Beware the master

Beware the ‘master’

Are you following the yoga teachings or the person? By Paula Hines

I was practicing yoga for about a decade before I embarked on teacher training. Now, 20 years since I began practicing and after 10 years of teaching primarily asana, I am still a student first with much to learn, especially where philosophy is concerned. There will always be more to learn. Within this, I recognise that I am fallible and therefore there will be times when I make mistakes, even though I am well intentioned. If anything, the longer I practice, it feels like the more I know, the less I know. The reflection and self-inquiry is ongoing.

I am aware that many yoga practitioners feel this way too, but not everyone on this path does. Some people act with different motives.

In my old job in the TV industry, there were people who abused their positions and caused harm. In certain cases this unethical and dangerous behaviour was known about by others and enabled because said people were charismatic, talented, powerful and the work they did was good for business, bringing in commissions, ratings, awards, accolades and ultimately, big financial rewards. When I moved away from working in TV, I naively had not expected to see the above play out in the yoga world.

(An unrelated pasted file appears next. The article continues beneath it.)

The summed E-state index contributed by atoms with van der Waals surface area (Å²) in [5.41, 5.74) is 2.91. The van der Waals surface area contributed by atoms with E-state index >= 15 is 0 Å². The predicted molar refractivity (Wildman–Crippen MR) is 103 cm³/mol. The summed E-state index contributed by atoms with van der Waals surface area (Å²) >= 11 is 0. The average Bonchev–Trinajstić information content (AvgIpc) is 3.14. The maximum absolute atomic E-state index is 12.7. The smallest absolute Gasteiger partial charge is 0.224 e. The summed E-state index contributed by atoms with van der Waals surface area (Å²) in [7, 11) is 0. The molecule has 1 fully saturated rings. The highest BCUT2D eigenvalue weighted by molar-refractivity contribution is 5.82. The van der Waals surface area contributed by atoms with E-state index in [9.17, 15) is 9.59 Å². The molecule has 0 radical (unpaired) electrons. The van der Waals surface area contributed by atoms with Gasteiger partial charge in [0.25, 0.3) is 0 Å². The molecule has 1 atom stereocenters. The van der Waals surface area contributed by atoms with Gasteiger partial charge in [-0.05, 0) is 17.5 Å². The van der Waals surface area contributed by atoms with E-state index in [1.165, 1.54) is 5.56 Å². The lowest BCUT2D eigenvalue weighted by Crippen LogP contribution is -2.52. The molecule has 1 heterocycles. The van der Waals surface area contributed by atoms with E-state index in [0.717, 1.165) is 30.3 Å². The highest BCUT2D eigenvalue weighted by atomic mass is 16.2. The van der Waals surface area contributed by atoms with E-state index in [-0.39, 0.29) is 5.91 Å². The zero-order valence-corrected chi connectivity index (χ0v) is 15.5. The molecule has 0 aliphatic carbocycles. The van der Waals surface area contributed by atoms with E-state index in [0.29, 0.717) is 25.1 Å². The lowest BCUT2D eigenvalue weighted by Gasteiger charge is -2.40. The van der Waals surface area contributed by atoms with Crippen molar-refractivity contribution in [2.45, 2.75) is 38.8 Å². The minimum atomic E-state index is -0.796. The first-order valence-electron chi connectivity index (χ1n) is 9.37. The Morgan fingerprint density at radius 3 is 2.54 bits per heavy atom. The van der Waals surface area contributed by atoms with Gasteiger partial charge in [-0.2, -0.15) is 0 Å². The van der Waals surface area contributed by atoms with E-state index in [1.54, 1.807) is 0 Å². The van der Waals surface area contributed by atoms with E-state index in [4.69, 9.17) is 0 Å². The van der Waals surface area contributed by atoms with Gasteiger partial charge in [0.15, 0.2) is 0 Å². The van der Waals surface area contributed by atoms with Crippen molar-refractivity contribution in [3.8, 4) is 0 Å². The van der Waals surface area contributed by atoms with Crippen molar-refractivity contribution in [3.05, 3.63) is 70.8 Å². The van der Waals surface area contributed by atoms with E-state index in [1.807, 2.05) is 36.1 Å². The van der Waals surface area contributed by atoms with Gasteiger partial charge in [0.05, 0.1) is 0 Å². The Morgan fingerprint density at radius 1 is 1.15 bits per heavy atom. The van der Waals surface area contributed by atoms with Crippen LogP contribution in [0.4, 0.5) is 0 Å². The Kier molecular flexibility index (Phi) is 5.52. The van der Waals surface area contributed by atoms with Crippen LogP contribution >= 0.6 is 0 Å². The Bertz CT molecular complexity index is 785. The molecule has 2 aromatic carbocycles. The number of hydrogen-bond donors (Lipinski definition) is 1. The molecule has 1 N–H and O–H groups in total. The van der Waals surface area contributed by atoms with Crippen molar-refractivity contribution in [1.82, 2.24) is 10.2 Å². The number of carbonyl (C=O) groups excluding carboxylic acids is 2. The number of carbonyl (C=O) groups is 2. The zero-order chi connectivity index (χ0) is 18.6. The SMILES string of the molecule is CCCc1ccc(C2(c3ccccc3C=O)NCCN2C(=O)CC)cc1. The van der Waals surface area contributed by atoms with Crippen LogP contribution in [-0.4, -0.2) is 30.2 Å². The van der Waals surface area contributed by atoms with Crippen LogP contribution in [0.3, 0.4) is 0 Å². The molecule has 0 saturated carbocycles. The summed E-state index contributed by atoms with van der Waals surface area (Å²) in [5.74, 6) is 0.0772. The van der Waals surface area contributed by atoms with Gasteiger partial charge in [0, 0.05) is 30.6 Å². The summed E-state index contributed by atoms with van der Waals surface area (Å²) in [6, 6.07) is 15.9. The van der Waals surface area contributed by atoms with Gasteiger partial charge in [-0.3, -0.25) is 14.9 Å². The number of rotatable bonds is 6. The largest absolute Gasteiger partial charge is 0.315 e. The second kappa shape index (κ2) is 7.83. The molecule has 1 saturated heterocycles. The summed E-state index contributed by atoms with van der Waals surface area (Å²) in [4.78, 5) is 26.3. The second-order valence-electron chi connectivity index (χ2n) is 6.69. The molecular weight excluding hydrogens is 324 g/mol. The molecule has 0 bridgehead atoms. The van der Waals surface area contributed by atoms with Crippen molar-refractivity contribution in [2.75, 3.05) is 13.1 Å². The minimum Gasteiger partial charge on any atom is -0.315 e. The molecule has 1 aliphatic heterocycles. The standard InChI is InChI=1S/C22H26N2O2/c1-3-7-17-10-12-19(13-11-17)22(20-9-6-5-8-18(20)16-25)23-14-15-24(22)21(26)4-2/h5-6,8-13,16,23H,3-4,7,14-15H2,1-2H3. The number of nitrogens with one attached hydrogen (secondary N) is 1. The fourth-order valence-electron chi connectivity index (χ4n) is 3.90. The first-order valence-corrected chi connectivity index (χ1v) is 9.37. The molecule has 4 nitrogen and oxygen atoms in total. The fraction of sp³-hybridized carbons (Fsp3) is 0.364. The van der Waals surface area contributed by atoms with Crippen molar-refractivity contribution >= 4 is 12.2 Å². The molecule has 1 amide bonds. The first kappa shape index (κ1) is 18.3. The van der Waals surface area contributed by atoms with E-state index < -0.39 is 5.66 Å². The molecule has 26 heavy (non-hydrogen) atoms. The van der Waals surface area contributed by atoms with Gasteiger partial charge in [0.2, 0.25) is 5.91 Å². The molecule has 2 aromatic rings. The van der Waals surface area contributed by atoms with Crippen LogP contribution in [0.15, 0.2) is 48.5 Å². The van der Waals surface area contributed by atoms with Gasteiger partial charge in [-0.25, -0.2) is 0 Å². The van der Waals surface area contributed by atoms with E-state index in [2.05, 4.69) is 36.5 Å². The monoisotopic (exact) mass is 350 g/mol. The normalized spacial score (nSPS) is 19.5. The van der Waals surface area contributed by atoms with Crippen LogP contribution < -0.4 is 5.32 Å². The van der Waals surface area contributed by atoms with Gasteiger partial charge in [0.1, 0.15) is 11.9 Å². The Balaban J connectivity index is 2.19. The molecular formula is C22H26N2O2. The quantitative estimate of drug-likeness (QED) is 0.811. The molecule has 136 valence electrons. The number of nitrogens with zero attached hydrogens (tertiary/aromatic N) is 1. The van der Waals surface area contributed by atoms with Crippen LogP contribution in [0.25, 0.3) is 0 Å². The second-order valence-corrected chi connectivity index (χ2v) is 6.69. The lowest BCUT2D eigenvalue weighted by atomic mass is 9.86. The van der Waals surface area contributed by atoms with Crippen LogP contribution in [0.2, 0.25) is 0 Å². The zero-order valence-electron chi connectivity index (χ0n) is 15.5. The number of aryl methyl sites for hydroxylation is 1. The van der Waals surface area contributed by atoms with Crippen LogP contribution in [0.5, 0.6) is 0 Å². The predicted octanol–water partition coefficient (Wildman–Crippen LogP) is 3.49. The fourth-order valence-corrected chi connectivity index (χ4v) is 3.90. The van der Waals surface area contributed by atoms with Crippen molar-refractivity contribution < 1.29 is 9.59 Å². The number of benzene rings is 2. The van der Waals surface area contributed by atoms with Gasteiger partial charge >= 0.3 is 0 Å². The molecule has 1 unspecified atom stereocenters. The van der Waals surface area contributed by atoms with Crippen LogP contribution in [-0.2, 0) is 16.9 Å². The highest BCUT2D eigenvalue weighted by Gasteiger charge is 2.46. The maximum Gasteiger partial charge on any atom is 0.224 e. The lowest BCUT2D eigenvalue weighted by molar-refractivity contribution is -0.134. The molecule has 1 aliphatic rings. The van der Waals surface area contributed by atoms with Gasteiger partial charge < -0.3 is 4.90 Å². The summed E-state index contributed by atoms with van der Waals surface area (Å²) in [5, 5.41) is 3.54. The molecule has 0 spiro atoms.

But then, even in just the past decade, the yoga industry has grown vastly and when money is Are you following the yoga teachings or the person? By Paula Hines involved there can be instances where the (financial) bottom line is placed ahead of people.

Charisma and popularity does not necessarily equal a good teacher, as well meaning as one might be. But what happens when charisma and popularity meets unethical? Speaking out matters, but some voices are less likely to be ‘heard’ than others. (As for those less likely to be heard, it is important to note that often they speak out knowing that in doing so, they will probably face a backlash. The onus should not be on those with the least power to speak up.) Is someone allowed to continue to cause harm because they – or at least what they offer – are financially lucrative? That bottom line again.

Maybe it is the old TV cynic in me that makes me suspicious when someone is attached to dogma and labels themselves as a ‘master’.

Seeking out the right teachers is important, but for me that does not involve putting people on pedestals. Are we following the teachings or the person?

Paula Hines is a London-based senior yoga teacher and writer ( Follow her on Instagram @ucanyoga1

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